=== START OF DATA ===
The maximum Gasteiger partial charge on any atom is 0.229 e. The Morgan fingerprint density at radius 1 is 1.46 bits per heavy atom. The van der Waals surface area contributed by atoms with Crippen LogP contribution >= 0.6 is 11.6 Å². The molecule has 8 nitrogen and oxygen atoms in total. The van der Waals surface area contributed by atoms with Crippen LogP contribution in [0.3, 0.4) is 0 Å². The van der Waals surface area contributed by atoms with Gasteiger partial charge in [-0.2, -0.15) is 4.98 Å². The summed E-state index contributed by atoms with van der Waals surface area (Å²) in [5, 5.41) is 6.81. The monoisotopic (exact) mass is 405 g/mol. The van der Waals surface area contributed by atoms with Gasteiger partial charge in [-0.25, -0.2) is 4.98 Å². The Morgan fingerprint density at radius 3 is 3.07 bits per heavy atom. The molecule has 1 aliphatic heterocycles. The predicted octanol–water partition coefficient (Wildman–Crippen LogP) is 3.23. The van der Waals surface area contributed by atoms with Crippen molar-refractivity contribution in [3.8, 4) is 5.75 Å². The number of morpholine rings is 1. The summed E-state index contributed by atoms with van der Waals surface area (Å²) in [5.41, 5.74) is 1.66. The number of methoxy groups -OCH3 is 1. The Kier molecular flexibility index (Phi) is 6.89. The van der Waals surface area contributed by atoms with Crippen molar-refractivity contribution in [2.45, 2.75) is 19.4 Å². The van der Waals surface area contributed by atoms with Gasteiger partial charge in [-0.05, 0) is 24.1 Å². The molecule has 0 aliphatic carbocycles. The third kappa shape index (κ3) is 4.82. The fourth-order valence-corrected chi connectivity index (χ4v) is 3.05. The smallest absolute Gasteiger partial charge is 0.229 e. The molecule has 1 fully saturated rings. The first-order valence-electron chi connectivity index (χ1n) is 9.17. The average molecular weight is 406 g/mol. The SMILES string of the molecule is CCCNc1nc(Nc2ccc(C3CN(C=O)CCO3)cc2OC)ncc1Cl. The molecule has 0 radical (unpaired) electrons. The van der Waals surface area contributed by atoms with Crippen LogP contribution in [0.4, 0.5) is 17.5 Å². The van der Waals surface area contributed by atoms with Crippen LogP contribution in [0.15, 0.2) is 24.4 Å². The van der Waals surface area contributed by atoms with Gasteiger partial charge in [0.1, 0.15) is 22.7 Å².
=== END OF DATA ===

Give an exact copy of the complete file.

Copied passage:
The maximum Gasteiger partial charge on any atom is 0.229 e. The Morgan fingerprint density at radius 1 is 1.46 bits per heavy atom. The van der Waals surface area contributed by atoms with Crippen LogP contribution >= 0.6 is 11.6 Å². The molecule has 8 nitrogen and oxygen atoms in total. The van der Waals surface area contributed by atoms with Crippen LogP contribution in [0.3, 0.4) is 0 Å². The van der Waals surface area contributed by atoms with Gasteiger partial charge in [-0.2, -0.15) is 4.98 Å². The summed E-state index contributed by atoms with van der Waals surface area (Å²) in [5, 5.41) is 6.81. The monoisotopic (exact) mass is 405 g/mol. The van der Waals surface area contributed by atoms with Gasteiger partial charge in [-0.25, -0.2) is 4.98 Å². The Morgan fingerprint density at radius 3 is 3.07 bits per heavy atom. The molecule has 1 aliphatic heterocycles. The predicted octanol–water partition coefficient (Wildman–Crippen LogP) is 3.23. The van der Waals surface area contributed by atoms with Crippen molar-refractivity contribution in [3.8, 4) is 5.75 Å². The number of morpholine rings is 1. The summed E-state index contributed by atoms with van der Waals surface area (Å²) in [5.41, 5.74) is 1.66. The number of methoxy groups -OCH3 is 1. The Kier molecular flexibility index (Phi) is 6.89. The van der Waals surface area contributed by atoms with Crippen molar-refractivity contribution in [2.45, 2.75) is 19.4 Å². The van der Waals surface area contributed by atoms with Gasteiger partial charge in [-0.05, 0) is 24.1 Å². The molecule has 0 aliphatic carbocycles. The third kappa shape index (κ3) is 4.82. The fourth-order valence-corrected chi connectivity index (χ4v) is 3.05. The smallest absolute Gasteiger partial charge is 0.229 e. The molecule has 1 fully saturated rings. The first-order valence-electron chi connectivity index (χ1n) is 9.17. The average molecular weight is 406 g/mol. The SMILES string of the molecule is CCCNc1nc(Nc2ccc(C3CN(C=O)CCO3)cc2OC)ncc1Cl. The molecule has 0 radical (unpaired) electrons. The van der Waals surface area contributed by atoms with Crippen LogP contribution in [0.4, 0.5) is 17.5 Å². The van der Waals surface area contributed by atoms with Crippen LogP contribution in [0.15, 0.2) is 24.4 Å². The van der Waals surface area contributed by atoms with Gasteiger partial charge in [0.1, 0.15) is 22.7 Å².